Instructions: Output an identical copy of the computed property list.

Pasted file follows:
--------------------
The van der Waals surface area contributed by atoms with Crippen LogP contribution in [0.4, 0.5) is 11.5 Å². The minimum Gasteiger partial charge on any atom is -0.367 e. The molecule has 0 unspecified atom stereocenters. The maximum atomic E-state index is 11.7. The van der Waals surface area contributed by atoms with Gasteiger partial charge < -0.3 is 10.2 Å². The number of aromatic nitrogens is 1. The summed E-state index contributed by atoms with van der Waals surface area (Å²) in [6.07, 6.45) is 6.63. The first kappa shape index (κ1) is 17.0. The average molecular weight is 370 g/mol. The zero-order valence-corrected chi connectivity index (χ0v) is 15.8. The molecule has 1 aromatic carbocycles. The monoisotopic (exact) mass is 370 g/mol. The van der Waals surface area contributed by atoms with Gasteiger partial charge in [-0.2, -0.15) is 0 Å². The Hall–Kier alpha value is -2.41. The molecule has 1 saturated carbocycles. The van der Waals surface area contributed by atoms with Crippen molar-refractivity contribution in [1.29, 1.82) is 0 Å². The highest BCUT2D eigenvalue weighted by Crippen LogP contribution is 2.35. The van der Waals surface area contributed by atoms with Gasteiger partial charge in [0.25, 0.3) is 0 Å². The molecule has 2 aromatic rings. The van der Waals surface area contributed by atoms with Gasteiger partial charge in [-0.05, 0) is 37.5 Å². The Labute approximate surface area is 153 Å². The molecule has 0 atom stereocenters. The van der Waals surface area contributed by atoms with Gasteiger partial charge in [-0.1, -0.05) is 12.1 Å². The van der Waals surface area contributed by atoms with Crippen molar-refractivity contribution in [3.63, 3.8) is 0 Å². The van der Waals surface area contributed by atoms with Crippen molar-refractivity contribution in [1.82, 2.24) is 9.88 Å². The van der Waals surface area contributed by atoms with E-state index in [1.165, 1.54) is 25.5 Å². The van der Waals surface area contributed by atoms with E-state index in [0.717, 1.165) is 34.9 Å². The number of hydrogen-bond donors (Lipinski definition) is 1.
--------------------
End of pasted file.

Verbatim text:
The van der Waals surface area contributed by atoms with Crippen LogP contribution in [0.4, 0.5) is 11.5 Å². The minimum Gasteiger partial charge on any atom is -0.367 e. The molecule has 0 unspecified atom stereocenters. The maximum atomic E-state index is 11.7. The van der Waals surface area contributed by atoms with Gasteiger partial charge < -0.3 is 10.2 Å². The number of aromatic nitrogens is 1. The summed E-state index contributed by atoms with van der Waals surface area (Å²) in [6.07, 6.45) is 6.63. The first kappa shape index (κ1) is 17.0. The average molecular weight is 370 g/mol. The zero-order valence-corrected chi connectivity index (χ0v) is 15.8. The molecule has 1 aromatic carbocycles. The monoisotopic (exact) mass is 370 g/mol. The van der Waals surface area contributed by atoms with Gasteiger partial charge in [-0.2, -0.15) is 0 Å². The Hall–Kier alpha value is -2.41. The molecule has 1 saturated carbocycles. The van der Waals surface area contributed by atoms with Crippen molar-refractivity contribution in [1.29, 1.82) is 0 Å². The highest BCUT2D eigenvalue weighted by Crippen LogP contribution is 2.35. The van der Waals surface area contributed by atoms with Gasteiger partial charge in [0.25, 0.3) is 0 Å². The molecule has 2 aromatic rings. The van der Waals surface area contributed by atoms with Gasteiger partial charge in [-0.05, 0) is 37.5 Å². The Labute approximate surface area is 153 Å². The molecule has 0 atom stereocenters. The van der Waals surface area contributed by atoms with Gasteiger partial charge in [-0.1, -0.05) is 12.1 Å². The van der Waals surface area contributed by atoms with Crippen molar-refractivity contribution in [3.63, 3.8) is 0 Å². The van der Waals surface area contributed by atoms with Crippen molar-refractivity contribution in [1.82, 2.24) is 9.88 Å². The van der Waals surface area contributed by atoms with E-state index in [1.165, 1.54) is 25.5 Å². The van der Waals surface area contributed by atoms with E-state index in [0.717, 1.165) is 34.9 Å². The number of hydrogen-bond donors (Lipinski definition) is 1.